Sharp v. Robberson

Annotate this Case

495 S.W.2d 394 (1973)

Dean C. SHARP, Jr., et ux., Appellants, v. James I. ROBBERSON, Respondent.

No. 58036.

Supreme Court of Missouri, En Banc.

June 11, 1973.

Arch M. Skelton by Theodore L. Johnson, III, Skelton & Forehand, attorneys for appellants.

Wear & Wear, William A. Wear, Springfield, attorneys for respondent.

BARDGETT, Justice.

After opinion of the Missouri Court of Appeals, Springfield District, and on application of plaintiffs-appellants, we transferred this cause to the Supreme Court and will determine the same as on original appeal. Mo.Const., Art. V, ยง 10, as amended 1970, V.A.M.S., Rule 83.09, V.A.M.R. The principal basis for the transfer was to consider and determine whether the opinion of the court of appeals, which followed its prior case of Ervin v. Coleman, 454 S.W.2d 289 (Mo.App.1970), on a question pertaining to the submission of punitive damages, is in conflict with the decision of this court in Reel v. Consolidated Inv. Co., 236 *395 S.W. 43 (Mo.1921) and other decisions following Reel.

The court has considered defendant-respondent's motion to dismiss the appeal and overrules the motion.

Plaintiffs-appellants, Dean C. Sharp and his wife Catherine, sued defendant-respondent, James I. Robberson, for actual and punitive damages. The jury returned a verdict in favor of plaintiffs for $1343 actual damages and $8100 punitive damages. The trial court overruled defendant's motion for new trial "provided plaintiffs make a remittitur of $8100 assessed as punitive damages within five days of August 6, 1971. Otherwise Defendant's motion for new trial, sustained on the ground that Instruction No. 8 submitted by the Plaintiff over Defendant's objection, was improperly given." Instruction No. 8 (MAI No. 10.02) authorized the jury to award punitive damages.

Plaintiffs did not file the remittitur but took an appeal to the Missouri Court of Appeals, Springfield District (hereafter court of appeals).

The trial court gave the following instructions, among others, to the jury:

"INSTRUCTION NO. 2 "Your verdict must be for Plaintiffs if you believe: "FIRST, The east wall of Defendant's building was not reasonably safe from collapse upon an adjoining parking lot used by the public, and "SECOND, Defendant knew or by using ordinary care should have known of the existence of this condition, and "THIRD, Defendant failed to use ordinary care to remedy it, and "FOURTH, as a direct result of such failure Plaintiffs were damaged unless you believe Plaintiffs are not entitled to recover by reason of Instruction No. 3." "INSTRUCTION NO. 8 "If you find the issues in favor of Plaintiffs, and if you believe the conduct of Defendant as submitted in Instruction No. 2 showed complete indifference to or conscious disregard for the safety of others, then in addition to any damages to which you may find Plaintiffs entitled under Instruction No. 7 you may award Plaintiffs an additional amount as punitive damages in such sum as you believe will serve to punish Defendant and to deter him and others from like conduct."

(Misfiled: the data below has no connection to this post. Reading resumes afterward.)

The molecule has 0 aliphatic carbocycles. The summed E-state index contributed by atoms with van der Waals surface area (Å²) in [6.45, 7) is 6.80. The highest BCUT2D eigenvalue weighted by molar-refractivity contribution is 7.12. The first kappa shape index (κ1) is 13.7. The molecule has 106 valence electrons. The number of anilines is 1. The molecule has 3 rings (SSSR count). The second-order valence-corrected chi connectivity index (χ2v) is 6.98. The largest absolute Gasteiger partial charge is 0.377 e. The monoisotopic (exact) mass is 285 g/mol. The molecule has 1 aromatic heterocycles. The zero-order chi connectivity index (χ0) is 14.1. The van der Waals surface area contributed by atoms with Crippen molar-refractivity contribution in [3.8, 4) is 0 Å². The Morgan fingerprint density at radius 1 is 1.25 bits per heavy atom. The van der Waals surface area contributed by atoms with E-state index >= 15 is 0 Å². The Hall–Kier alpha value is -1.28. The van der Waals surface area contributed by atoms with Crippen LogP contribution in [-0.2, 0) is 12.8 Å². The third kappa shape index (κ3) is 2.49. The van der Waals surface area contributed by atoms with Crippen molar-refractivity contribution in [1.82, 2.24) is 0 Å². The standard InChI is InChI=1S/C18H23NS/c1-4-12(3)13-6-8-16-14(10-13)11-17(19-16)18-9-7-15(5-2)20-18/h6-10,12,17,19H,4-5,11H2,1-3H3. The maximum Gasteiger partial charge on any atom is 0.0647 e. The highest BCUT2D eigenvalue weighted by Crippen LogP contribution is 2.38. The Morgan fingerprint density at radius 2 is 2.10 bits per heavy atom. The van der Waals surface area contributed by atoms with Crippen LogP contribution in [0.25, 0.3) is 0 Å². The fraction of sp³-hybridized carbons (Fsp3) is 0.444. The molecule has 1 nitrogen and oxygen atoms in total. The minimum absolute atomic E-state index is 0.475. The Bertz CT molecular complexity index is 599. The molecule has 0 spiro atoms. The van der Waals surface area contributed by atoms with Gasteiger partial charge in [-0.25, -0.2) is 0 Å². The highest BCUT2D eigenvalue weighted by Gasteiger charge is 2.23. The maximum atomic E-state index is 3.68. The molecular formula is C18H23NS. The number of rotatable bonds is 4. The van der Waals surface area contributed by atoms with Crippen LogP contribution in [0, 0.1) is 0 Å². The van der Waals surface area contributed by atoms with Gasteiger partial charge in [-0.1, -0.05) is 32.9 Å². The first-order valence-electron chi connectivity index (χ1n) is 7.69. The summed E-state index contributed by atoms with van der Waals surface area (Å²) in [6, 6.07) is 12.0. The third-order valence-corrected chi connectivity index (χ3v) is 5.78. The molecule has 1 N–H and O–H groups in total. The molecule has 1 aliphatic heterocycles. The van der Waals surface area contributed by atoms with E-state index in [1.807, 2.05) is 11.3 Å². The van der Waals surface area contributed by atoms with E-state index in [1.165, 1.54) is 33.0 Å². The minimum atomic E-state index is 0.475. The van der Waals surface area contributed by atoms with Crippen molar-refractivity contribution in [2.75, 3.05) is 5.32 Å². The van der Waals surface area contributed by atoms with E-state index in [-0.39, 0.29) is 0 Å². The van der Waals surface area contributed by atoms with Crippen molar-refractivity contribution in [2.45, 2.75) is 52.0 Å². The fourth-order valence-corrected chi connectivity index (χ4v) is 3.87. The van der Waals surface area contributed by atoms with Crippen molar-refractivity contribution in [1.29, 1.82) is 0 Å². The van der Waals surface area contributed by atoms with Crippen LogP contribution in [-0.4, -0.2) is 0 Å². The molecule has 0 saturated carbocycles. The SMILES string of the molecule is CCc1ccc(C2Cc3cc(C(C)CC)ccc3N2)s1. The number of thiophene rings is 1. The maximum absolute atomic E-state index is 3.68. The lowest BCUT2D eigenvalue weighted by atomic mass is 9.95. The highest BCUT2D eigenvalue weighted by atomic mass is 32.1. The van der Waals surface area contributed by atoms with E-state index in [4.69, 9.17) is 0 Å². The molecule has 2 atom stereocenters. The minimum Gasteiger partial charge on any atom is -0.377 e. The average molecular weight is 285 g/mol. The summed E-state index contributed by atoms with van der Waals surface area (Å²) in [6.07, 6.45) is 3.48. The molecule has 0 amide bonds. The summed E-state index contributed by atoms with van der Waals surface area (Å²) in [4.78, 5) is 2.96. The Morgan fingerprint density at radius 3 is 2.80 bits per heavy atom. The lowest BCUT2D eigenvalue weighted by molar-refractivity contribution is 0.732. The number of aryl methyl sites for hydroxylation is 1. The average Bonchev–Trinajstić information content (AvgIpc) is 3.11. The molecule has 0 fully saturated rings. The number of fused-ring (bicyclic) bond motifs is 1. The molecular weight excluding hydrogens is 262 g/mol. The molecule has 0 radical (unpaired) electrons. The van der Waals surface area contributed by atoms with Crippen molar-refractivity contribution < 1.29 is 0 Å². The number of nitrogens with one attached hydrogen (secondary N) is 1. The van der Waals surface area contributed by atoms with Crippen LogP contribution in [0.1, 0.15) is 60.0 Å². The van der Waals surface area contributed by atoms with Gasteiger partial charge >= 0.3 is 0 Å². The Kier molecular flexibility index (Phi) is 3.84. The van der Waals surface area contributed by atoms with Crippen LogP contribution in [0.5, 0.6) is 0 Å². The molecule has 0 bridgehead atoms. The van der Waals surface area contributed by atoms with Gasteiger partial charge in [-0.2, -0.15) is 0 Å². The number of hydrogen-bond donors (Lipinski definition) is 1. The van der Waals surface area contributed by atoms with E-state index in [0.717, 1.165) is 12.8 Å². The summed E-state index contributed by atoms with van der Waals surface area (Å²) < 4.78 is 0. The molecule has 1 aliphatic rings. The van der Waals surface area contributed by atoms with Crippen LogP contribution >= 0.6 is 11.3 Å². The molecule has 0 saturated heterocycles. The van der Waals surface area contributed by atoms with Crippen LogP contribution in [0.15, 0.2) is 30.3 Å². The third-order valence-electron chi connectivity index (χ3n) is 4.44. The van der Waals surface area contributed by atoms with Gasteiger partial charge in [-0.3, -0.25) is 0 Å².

Instruction No. 2 is a modification of series 22 of Missouri Approved Instructions and no complaint is made concerning the form of the instruction. Instruction No. 8 is MAI No. 10.02 and there is no complaint concerning its form. Ervin v. Coleman, supra, was the authority under which the trial court held it had erred in giving instruction No. 8 and was the basis upon which the court of appeals upheld the trial court's action.

Defendant does not contend that there was not sufficient evidence to support instructions 2 or 8. The basic contention of defendant is purely one of law and is that the two theories, to wit, (1) ordinary negligence supporting actual damages, and (2) conduct showing complete indifference to or conscious disregard for the safety of others authorizing punitive damages, cannot be submitted in the same case as they constitute a prejudicially erroneous commingling and confusion of two antithetical theories of tort law. The principal authority cited in support of this contention is Ervin v. Coleman, supra.

Plaintiffs' position is that they are entitled to submit ordinary negligence as the basis for actual damages and also to submit the issue of punitive damages under this court's holding in Reel v. Consolidated Inv. Co., supra.

Put another way the issue here is: Assuming there is sufficient evidence to support a negligence submission and sufficient *396 evidence to support a finding that defendant's conduct "showed complete indifference to or conscious disregard for the safety of others," must plaintiffs elect which of the two theories to submit or may they submit and recover actual damages under the negligence submission and punitive damages under the punitive-damages submission?

Ervin v. Coleman, supra, involved an automobile collision in which defendant's car ran into the rear of plaintiff's car which was properly parked. Plaintiff Ervin recovered a judgment in a jury trial for both actual and punitive damages. Ervin submitted his case to the jury on ordinary negligence in (1) failing to keep a lookout or (2) excessive speed or (3) rear-end collision theory, using MAI No. 17.02. Ervin also submitted and the court gave MAI No. 10.01 which allowed punitive damages if the jury found the conduct of the defendant as submitted in instruction 2 "was willful, wanton or malicious." The court of appeals held that the two instructions were prejudicially erroneous as commingling inconsistent theories of recovery, that the two instructions submitted two separate and distinct torts, and that the two instructions forced the contradictory conclusions that through the exact same acts and conduct defendant was guilty of two incompatible torts which disprove one another. 454 S.W.2d at 292.

It appears to this court that the substance of the holding in Ervin is that a plaintiff cannot submit his case to the jury seeking recovery of actual damages on a theory of ordinary negligence and also submit to the jury the question of punitive damages and recover both actual and punitive damages. It is possible to distinguish Ervin from the instant case on the basis that in Ervin the punitive-damages instruction submitted the issue on the premise that defendant's conduct was "willful, wanton or malicious" (MAI No. 10.01), whereas here the punitive damages were submitted on the premise that defendant's conduct "showed complete indifference to or conscious disregard for the safety of others" (MAI No. 10.02); the distinction would be valid if the question were which of the two punitive-damages instructions should be given in this case.